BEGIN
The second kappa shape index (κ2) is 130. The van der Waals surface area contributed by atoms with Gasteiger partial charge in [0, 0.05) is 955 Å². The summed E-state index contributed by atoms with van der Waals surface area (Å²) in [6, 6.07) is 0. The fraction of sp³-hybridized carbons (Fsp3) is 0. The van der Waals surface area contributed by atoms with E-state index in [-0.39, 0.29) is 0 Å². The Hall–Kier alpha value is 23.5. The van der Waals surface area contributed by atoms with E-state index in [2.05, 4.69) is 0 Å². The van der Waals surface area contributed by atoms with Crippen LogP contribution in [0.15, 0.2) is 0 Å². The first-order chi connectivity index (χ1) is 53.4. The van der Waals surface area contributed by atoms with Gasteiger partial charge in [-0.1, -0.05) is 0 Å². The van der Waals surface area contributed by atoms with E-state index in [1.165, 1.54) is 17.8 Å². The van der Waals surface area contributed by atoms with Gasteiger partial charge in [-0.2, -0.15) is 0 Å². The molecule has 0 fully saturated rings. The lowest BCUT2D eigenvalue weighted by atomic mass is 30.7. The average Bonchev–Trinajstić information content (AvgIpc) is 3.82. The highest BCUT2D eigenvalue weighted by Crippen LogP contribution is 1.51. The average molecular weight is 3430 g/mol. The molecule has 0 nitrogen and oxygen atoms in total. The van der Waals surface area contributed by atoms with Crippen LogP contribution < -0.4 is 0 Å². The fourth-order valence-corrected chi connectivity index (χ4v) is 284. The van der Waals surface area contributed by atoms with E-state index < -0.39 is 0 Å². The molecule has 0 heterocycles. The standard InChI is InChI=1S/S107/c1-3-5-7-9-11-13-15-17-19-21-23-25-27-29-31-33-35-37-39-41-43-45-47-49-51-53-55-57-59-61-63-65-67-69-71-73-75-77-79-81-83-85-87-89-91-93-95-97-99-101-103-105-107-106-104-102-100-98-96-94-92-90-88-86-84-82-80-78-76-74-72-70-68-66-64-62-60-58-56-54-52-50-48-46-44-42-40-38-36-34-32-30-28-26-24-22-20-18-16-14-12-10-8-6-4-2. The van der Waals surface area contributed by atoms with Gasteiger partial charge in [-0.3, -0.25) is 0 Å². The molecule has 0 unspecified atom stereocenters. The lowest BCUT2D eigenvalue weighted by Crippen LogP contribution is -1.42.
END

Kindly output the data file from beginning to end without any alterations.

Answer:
The second kappa shape index (κ2) is 130. The van der Waals surface area contributed by atoms with Gasteiger partial charge in [0, 0.05) is 955 Å². The summed E-state index contributed by atoms with van der Waals surface area (Å²) in [6, 6.07) is 0. The fraction of sp³-hybridized carbons (Fsp3) is 0. The van der Waals surface area contributed by atoms with E-state index in [-0.39, 0.29) is 0 Å². The Hall–Kier alpha value is 23.5. The van der Waals surface area contributed by atoms with E-state index in [2.05, 4.69) is 0 Å². The van der Waals surface area contributed by atoms with Crippen LogP contribution in [0.15, 0.2) is 0 Å². The first-order chi connectivity index (χ1) is 53.4. The van der Waals surface area contributed by atoms with Gasteiger partial charge in [-0.1, -0.05) is 0 Å². The van der Waals surface area contributed by atoms with E-state index in [1.165, 1.54) is 17.8 Å². The van der Waals surface area contributed by atoms with Gasteiger partial charge in [-0.2, -0.15) is 0 Å². The molecule has 0 fully saturated rings. The lowest BCUT2D eigenvalue weighted by atomic mass is 30.7. The average Bonchev–Trinajstić information content (AvgIpc) is 3.82. The highest BCUT2D eigenvalue weighted by Crippen LogP contribution is 1.51. The average molecular weight is 3430 g/mol. The molecule has 0 nitrogen and oxygen atoms in total. The van der Waals surface area contributed by atoms with Crippen LogP contribution < -0.4 is 0 Å². The fourth-order valence-corrected chi connectivity index (χ4v) is 284. The van der Waals surface area contributed by atoms with E-state index < -0.39 is 0 Å². The molecule has 0 heterocycles. The standard InChI is InChI=1S/S107/c1-3-5-7-9-11-13-15-17-19-21-23-25-27-29-31-33-35-37-39-41-43-45-47-49-51-53-55-57-59-61-63-65-67-69-71-73-75-77-79-81-83-85-87-89-91-93-95-97-99-101-103-105-107-106-104-102-100-98-96-94-92-90-88-86-84-82-80-78-76-74-72-70-68-66-64-62-60-58-56-54-52-50-48-46-44-42-40-38-36-34-32-30-28-26-24-22-20-18-16-14-12-10-8-6-4-2. The van der Waals surface area contributed by atoms with Gasteiger partial charge in [-0.3, -0.25) is 0 Å². The molecule has 0 unspecified atom stereocenters. The lowest BCUT2D eigenvalue weighted by Crippen LogP contribution is -1.42.